Lady Liberty's holiday / by Jennifer Arena ; illustrated by Matt Hunt.
- ISBN: 9780553520675
- ISBN: 0553520679
- ISBN: 9780553520682 (lib. bdg.)
- ISBN: 0553520687 (lib. bdg.)
- Physical Description: 1 unpaged volume : color illustrations ; 32 cm
- Publisher: New York : Alfred A. Knopf, 2016.
When the Statue of Liberty decides she wants to see more of America, she leaves her post in New York to explore.
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School Library Journal Review
Lady Liberty's Holiday
School Library Journal
(c) Copyright Library Journals LLC, a wholly owned subsidiary of Media Source, Inc. No redistribution permitted.
PreS-Gr 2-The Statue of Liberty is bored. She tells her pigeon friend, "Moe, every day feels the same. I see the same skyscrapers, the same city." Moe encourages her to take a holiday. She begins with the Jersey Shore, Cape Cod, and Niagara Falls and continues west from there. The illustrations present famous landmarks and landscapes from across the country. Confused tourists look on as she peeks over the top of Mount Rushmore. Sitting on the edge of the Grand Canyon, "for once in her life, Lady Liberty [feels] small." She makes it to California and stops to doze at the Golden Gate Bridge. Meanwhile, New York City is concerned. The missing statue puts a damper on the Fourth of July preparations. Moe sets out to find his friend and bring her home. The statue is enjoying a leisurely stroll through a Southern swamp when Moe finds her. "Nobody feels like celebrating without you," he says. The statue replies, "But the Fourth of July isn't about me. It's about America! I've seen this country. The purple mountains, the shining seas, the bridges and buildings. Everyone should know how amazing it is and celebrate it!" She runs north and reaches New York City in time for the fireworks. "And Liberty [is] blue no longer." She tells Moe, "It was good to get away. But it's great to be home." The final pages explain how the statue came to America and include a page of short facts and further resources. VERDICT The book is not subtle, but it provides a bright, colorful opening for teachers and parents wanting to expose children to the variety of America's landscape through engaging mixed-media illustrations and a simple story. A fun and fabulous read for a Fourth of July storytime.-Amelia Jenkins, Juneau Public Library, AK Â© Copyright 2016. Library Journals LLC, a wholly owned subsidiary of Media Source, Inc. No redistribution permitted.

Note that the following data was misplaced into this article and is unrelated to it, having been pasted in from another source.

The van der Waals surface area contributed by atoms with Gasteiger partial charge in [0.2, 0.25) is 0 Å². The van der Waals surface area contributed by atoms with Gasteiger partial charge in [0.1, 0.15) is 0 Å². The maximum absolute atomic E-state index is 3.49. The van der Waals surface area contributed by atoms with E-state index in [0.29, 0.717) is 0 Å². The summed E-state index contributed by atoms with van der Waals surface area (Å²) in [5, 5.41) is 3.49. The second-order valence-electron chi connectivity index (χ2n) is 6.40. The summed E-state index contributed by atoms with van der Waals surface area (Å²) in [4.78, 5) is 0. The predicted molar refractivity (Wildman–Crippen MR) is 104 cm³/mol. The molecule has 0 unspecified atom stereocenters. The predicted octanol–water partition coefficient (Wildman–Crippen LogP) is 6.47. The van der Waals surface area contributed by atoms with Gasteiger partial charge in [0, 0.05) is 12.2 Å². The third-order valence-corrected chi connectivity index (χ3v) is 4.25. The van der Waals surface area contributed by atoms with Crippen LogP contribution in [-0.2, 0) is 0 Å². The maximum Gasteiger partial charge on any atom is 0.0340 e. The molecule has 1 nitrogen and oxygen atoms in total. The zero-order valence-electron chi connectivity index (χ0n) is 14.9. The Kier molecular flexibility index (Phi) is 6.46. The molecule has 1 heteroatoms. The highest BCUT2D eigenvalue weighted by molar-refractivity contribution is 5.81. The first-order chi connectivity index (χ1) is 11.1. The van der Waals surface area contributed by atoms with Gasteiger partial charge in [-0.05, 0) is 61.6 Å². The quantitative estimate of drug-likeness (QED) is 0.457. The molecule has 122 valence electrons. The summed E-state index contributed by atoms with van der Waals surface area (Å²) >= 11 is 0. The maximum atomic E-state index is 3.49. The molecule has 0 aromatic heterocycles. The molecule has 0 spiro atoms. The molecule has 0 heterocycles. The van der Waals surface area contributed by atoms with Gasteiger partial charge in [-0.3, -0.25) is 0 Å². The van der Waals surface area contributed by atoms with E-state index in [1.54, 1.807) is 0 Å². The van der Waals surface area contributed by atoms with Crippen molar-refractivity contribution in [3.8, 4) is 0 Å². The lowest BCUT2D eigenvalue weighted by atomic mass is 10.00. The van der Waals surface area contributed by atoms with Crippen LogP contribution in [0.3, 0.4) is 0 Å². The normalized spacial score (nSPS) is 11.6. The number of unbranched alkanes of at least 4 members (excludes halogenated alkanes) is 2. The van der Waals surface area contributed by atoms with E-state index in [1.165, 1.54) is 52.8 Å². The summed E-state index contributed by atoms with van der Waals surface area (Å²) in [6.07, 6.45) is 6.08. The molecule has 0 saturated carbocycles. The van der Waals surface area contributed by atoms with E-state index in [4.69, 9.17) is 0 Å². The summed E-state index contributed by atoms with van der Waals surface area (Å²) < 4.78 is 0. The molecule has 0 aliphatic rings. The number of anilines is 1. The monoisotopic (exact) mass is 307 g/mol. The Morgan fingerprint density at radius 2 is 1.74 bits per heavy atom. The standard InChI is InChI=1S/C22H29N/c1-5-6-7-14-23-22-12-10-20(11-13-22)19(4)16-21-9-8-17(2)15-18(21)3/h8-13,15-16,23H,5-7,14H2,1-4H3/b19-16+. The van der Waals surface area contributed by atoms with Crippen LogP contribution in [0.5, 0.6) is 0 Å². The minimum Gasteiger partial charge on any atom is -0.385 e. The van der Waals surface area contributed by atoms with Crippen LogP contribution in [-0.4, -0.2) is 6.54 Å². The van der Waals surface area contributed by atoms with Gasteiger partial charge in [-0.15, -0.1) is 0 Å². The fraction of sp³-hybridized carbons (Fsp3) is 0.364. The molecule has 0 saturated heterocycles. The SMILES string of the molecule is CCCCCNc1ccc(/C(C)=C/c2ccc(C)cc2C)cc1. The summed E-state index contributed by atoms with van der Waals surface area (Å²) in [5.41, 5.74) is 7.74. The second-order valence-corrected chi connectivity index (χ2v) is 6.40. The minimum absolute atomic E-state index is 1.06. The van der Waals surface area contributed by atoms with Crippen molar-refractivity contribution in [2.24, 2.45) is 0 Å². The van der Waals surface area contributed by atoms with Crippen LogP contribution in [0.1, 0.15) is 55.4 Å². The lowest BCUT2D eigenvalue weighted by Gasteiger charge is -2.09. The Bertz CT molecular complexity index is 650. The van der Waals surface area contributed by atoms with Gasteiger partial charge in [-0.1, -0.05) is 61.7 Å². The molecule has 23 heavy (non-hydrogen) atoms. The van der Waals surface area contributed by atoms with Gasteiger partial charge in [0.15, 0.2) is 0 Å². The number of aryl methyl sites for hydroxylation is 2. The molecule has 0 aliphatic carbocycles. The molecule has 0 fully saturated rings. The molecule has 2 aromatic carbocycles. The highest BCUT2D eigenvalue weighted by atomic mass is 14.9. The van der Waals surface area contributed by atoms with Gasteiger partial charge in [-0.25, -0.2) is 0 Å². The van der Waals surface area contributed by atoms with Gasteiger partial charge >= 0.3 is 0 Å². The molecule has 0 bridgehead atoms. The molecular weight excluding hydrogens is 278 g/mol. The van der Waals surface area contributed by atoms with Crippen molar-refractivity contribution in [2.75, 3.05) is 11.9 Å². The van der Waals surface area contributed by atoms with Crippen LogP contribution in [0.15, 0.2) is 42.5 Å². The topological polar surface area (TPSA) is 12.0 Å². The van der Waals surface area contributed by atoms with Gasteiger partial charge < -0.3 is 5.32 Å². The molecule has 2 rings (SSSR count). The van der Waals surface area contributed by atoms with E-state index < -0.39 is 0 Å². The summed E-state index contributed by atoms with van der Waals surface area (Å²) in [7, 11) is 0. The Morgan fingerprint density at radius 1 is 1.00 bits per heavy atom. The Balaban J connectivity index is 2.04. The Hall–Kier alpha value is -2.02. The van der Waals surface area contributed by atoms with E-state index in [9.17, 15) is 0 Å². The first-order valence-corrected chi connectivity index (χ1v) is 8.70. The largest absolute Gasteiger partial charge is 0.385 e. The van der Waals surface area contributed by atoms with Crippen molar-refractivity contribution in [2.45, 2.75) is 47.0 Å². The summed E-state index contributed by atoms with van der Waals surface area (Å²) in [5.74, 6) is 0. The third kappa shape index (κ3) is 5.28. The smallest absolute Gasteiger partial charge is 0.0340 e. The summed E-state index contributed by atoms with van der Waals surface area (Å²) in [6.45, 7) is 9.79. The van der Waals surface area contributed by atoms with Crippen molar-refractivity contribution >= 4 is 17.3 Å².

Lady Liberty's Holiday
From Booklist, Copyright (c) American Library Association. Used with permission.
Not long before the Fourth of July, Lady Liberty woke up feeling a little blue . . . despite being green. Liberty is bored seeing the same scenery day after day. Give yourself a holiday! Moe, her pigeon friend, suggests. For three days, Liberty enjoys things like building a sand castle at Cape Cod, washing the sand off her feet at Niagara Falls, and watching the Mississippi River from the top of the St. Louis Arch. But without her presence, New Yorkers are not in the holiday mood. Moe has to find Liberty and get her back home before the mayor cancels Fourth of July. Arena collaborates with Hunt to turn a nonsensical story into an entertaining educational opportunity. Engaging text and comical scenes cover perspective (Liberty's size relative to the areas she visits), geography (compass directions, states, postcards to Moe), history and a list of resources for further research on the Statue of Liberty. A fun read offering early-elementary-school readers a glimpse into America's grandeur.--Lock, Anita Copyright 2016 Booklist
Publishers Weekly Review
Lady Liberty's Holiday
(c) Copyright PWxyz, LLC. All rights reserved
In this freewheeling tale, the Statue of Liberty steps off her pedestal to tour natural and man-made U.S. landmarks. Arena (Besos for Baby) and Hunt (Worm Weather) pool their talents and senses of humor to set Lady Liberty free after she complains that she's bored of the same scenery, and has sore arms and a leg cramp that's lasted "for a decade at least." Sneaking off, the statue washes sand from the beaches of New Jersey and Cape Cod off her feet at Niagara Falls, sits atop the St. Louis Arch, hikes the Rockies, naps on the Golden Gate Bridge, and perches on a Grand Canyon ledge, where "for once in her life, Lady Liberty felt small." The book's visual comedy mostly derives from the statue's gargantuan size-one particularly funny scene shows the statue photo-bombing the presidents at Mount Rushmore, perplexing tourists. Arena includes information about the statue's history and statistics in a closing note, but leaves those details out of the story, keeping Lady Liberty's journey lighthearted and fun. Ages 5-8. Author's agent: Jill Corcoran, Jill Corcoran Literary Agency. Illustrator's agency: Bright Literary Agency. (May) Â© Copyright PWxyz, LLC. All rights reserved.